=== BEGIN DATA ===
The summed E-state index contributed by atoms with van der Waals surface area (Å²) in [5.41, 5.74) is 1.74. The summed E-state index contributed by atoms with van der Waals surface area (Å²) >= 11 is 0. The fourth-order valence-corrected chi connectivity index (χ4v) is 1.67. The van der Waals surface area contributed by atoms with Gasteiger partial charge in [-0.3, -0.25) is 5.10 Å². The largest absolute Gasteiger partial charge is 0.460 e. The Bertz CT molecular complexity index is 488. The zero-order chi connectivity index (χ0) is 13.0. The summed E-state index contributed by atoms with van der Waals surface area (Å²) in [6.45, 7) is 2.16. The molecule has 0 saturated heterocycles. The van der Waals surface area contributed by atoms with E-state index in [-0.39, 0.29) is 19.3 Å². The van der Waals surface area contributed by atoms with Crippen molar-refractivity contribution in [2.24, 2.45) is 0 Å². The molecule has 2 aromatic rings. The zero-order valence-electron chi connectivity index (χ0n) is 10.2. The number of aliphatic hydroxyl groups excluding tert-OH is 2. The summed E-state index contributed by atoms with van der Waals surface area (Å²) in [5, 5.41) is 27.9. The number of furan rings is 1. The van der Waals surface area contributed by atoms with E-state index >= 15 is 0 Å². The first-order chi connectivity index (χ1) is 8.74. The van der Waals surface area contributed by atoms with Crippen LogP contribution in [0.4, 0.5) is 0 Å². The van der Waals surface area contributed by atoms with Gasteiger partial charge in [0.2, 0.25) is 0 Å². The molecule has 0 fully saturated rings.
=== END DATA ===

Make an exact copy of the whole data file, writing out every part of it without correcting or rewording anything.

The summed E-state index contributed by atoms with van der Waals surface area (Å²) in [5.41, 5.74) is 1.74. The summed E-state index contributed by atoms with van der Waals surface area (Å²) >= 11 is 0. The fourth-order valence-corrected chi connectivity index (χ4v) is 1.67. The van der Waals surface area contributed by atoms with Gasteiger partial charge in [-0.3, -0.25) is 5.10 Å². The largest absolute Gasteiger partial charge is 0.460 e. The Bertz CT molecular complexity index is 488. The zero-order chi connectivity index (χ0) is 13.0. The summed E-state index contributed by atoms with van der Waals surface area (Å²) in [6.45, 7) is 2.16. The molecule has 0 saturated heterocycles. The van der Waals surface area contributed by atoms with E-state index in [-0.39, 0.29) is 19.3 Å². The van der Waals surface area contributed by atoms with Crippen molar-refractivity contribution in [2.24, 2.45) is 0 Å². The molecule has 2 aromatic rings. The zero-order valence-electron chi connectivity index (χ0n) is 10.2. The number of aliphatic hydroxyl groups excluding tert-OH is 2. The summed E-state index contributed by atoms with van der Waals surface area (Å²) in [5, 5.41) is 27.9. The number of furan rings is 1. The van der Waals surface area contributed by atoms with E-state index >= 15 is 0 Å². The first-order chi connectivity index (χ1) is 8.74. The van der Waals surface area contributed by atoms with Crippen LogP contribution in [0.4, 0.5) is 0 Å². The van der Waals surface area contributed by atoms with Gasteiger partial charge in [0.2, 0.25) is 0 Å². The molecule has 0 fully saturated rings.